More in-depth film festival coverage than any other website!
Home Reviews  Articles  Release Dates Coming Soon  DVD  Top 20s Criticwatch  Search
Public Forums  Festival Coverage  Contests About 

Overall Rating

Awesome: 11.11%
Worth A Look: 11.11%
Pretty Bad: 11.11%
Total Crap: 0%

1 review, 3 user ratings

Latest Reviews

Harry & Son by Jack Sommersby

Shattered by Jack Sommersby

Deathstalker II by Jack Sommersby

Ambition by Jack Sommersby

Blackout by Jack Sommersby

Backfire by Jack Sommersby

Hit List, The (1993) by Jack Sommersby

Banker, The by Jack Sommersby

Boogey Man/The Devonsville Terror, The by Jack Sommersby

Truck Stop Women/Stunts by Jack Sommersby

subscribe to this feed

Straight Line
[] Buy posters from this movie
by Chris Parry

"Boy loses mom, then loses self, then finds girl, then loses girl."
3 stars

SCREENED AT THE 2005 SXSW FILM FESTIVAL: When you talk to first time filmmaker Sean Ackerman about his film, he's very careful about how he asks for your time. "Don't even think about it as a Hollywood film," he says, "Just look at it in terms of style, mood, and feel." Well, okay then - I did just that. And I have to say, Ackerman's advice is good. Straight Line is not a film I would send out to a distributor and say "you must release this flick," but it is a journey that is well worth taking if you have an open mind, a restless soul, and a long line of life mistakes that you're pissed off about.

Bobby Line (Sean Ackerman) just had his mom die, and he's not too happy about the fact. For many of us, that might be the catalyst for a breakdown or spate of denial or a drinking binge that would put hairs on the chest of a bronze nun. For our hero, it's reason enough to go live in Montana.

There Bobby finds a strange girl in the woods by the name of Sophie (Shannon Shultz), who for some reason just won't leave the whiny boob alone. He tells her to leave, he treats her like crap, but she keeps on coming back, just because he's different. This playing out of every thinking man's fantasy extends to a brief romance, where Bobby's demons keep pushing her away, until she finally decides to give up on the guy altogether and go to a place she's always wanted to visit - Panama.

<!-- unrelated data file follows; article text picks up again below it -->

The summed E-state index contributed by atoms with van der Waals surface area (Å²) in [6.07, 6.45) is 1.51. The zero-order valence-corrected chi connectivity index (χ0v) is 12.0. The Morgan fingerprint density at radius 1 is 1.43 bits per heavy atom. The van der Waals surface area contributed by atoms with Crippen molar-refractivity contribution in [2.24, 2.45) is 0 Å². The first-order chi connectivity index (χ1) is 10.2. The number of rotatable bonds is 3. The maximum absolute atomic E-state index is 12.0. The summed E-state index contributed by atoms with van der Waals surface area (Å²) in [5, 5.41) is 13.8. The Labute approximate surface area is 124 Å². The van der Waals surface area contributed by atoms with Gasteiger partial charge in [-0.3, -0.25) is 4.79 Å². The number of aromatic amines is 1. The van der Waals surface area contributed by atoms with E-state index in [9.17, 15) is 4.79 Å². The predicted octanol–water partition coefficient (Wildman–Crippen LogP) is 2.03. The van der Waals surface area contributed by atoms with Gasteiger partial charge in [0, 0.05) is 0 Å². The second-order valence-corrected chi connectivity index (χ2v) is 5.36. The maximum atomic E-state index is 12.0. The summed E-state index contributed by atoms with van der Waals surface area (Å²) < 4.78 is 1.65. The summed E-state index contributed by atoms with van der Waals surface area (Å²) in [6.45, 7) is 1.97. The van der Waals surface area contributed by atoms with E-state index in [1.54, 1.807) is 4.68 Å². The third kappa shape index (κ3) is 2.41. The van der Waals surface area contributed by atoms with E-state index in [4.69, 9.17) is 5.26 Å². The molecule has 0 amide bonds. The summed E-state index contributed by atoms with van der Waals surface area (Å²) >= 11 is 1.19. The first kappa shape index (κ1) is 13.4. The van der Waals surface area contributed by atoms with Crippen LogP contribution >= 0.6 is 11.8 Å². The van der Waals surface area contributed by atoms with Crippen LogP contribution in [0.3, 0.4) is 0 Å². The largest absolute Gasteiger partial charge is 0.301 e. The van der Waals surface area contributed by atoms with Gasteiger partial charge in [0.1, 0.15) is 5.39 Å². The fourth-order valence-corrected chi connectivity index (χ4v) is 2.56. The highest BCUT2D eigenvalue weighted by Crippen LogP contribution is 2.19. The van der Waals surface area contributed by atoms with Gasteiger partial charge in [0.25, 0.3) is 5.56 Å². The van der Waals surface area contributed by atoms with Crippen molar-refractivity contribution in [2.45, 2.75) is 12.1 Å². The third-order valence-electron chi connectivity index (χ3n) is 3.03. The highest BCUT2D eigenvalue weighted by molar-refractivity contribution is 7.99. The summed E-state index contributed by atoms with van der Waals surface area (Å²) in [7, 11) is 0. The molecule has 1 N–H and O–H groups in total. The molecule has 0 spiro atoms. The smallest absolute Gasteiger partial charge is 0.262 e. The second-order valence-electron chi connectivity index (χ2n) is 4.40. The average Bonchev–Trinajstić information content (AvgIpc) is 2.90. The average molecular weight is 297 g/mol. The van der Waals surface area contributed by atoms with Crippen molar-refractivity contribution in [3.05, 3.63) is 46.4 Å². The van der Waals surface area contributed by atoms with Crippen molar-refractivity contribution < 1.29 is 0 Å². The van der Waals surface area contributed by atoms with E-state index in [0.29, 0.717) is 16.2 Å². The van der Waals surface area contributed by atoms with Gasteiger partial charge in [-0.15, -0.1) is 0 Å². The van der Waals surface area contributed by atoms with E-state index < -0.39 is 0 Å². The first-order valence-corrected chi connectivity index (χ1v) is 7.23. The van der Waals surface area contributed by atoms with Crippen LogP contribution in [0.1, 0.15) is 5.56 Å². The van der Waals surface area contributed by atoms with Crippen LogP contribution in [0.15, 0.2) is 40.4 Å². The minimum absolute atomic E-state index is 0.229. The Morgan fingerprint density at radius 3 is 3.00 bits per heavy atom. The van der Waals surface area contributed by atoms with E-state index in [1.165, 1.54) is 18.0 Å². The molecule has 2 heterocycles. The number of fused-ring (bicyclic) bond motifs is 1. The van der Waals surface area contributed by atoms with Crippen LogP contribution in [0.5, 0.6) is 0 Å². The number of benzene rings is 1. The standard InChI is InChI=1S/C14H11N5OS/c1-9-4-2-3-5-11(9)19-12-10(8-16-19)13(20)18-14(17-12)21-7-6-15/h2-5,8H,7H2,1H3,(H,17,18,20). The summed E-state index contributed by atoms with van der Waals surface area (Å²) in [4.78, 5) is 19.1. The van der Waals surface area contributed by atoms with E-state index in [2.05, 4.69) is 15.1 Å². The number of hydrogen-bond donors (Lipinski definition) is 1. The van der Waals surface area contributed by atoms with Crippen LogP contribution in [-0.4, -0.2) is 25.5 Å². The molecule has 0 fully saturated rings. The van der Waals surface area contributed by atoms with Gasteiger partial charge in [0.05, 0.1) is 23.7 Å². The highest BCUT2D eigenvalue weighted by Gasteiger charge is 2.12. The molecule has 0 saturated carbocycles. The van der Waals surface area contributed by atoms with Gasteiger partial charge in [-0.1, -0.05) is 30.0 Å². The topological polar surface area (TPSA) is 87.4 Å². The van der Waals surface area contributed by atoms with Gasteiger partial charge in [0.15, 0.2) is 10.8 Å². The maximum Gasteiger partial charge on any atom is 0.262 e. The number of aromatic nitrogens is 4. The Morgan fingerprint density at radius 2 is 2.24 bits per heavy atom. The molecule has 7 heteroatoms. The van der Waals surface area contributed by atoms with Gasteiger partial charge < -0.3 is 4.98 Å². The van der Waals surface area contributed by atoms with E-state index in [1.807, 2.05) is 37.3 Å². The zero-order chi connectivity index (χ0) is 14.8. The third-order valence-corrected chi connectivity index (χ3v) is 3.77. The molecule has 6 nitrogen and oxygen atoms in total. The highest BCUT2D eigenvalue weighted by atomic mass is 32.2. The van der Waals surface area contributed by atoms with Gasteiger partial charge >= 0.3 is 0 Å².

What follows is not so much a surprise as it is a lengthy set-up for what's really the point in all this - Bobby realizing the value of what he has and chasing his dream girl to the ends of the earth. That, in real life, entailed a multi-format film shoot based out of an old Buick, which was driven across five countries. Ackerman, telling his tale in a distinctly non-linear style, with a different film format for each part of the story, has definitely got high hopes when it comes to the cinematic form. Lugging 35mm cameras up mountains with a crew that would fit in the back seat of that old Buick, ad a budget that would barely fill the tank, he has set out to make a film that is by no means ordinary, in a way that is nothing short of extraordinary.

Certainly there seems to be a lot of Ackerman in Bobby Vine - Ackerman himself moved to a small Montana town after high school, in search of who knows what - and he seems hell-bent on making the simple things hard and the hard things impossible, but you have to respect the fact that he's taken the road less traveled and kicked its ass.

The bottom line on the quality or otherwise of Straight Line is very much otherwise. The acting is middling to poor, the dialogue tends to run into the self-indulgent, and the gimmickry behind the story structure and the production itself does wear thin pretty quickly. Yes, it must have been a hell of an adventure to make this film, and it's great that the film is good enough to warrant a spot at a film festival as well known as SXSW, but in the end you really have to compare every film to every other film. Production adventures aside, all you're left with in Straight Line is beautiful imagery, an amazingly soft mood, and a whiny lead character that deserves a good clip around the ears for not knowing what he has in life.

I guess we've all been that guy once or twice in our lives, and if we're lucky we found our Sophie and made it back from the brink, but a word of advice to Sean Ackerman for his next directorial outing (which he fully deserves to get) - aim for the bigger target. Sometimes the road less traveled is less traveled for a reason.

link directly to this review at
originally posted: 03/22/05 10:53:11
[printer] printer-friendly format  
OFFICIAL SELECTION: 2005 SXSW Film Festival. For more in the 2005 South By Southwest Film Festival series, click here.

User Comments

4/09/10 Marc Willow Dreadful 2 stars
4/05/05 Daniel Barlow Beautiful, beautiful, beautiful 4 stars
2/19/05 Drew Thomas Wow 5 stars
Note: Duplicate, 'planted,' or other obviously improper comments
will be deleted at our discretion. So don't bother posting 'em. Thanks!
Your Name:
Your Comments:
Your Location: (state/province/country)
Your Rating:

Discuss this movie in our forum

  DVD: 18-Dec-2008



Directed by
  Sean Ackerman

Written by
  Sean Ackerman

  Sean Ackerman
  Shannon Shultz
  Monika Franzen
  Sam Baker

Home Reviews  Articles  Release Dates Coming Soon  DVD  Top 20s Criticwatch  Search
Public Forums  Festival Coverage  Contests About Australia's Largest Movie Review Database.
Privacy Policy | HBS Inc. | |   

All data and site design copyright 1997-2017, HBS Entertainment, Inc.
Search for
reviews features movie title writer/director/cast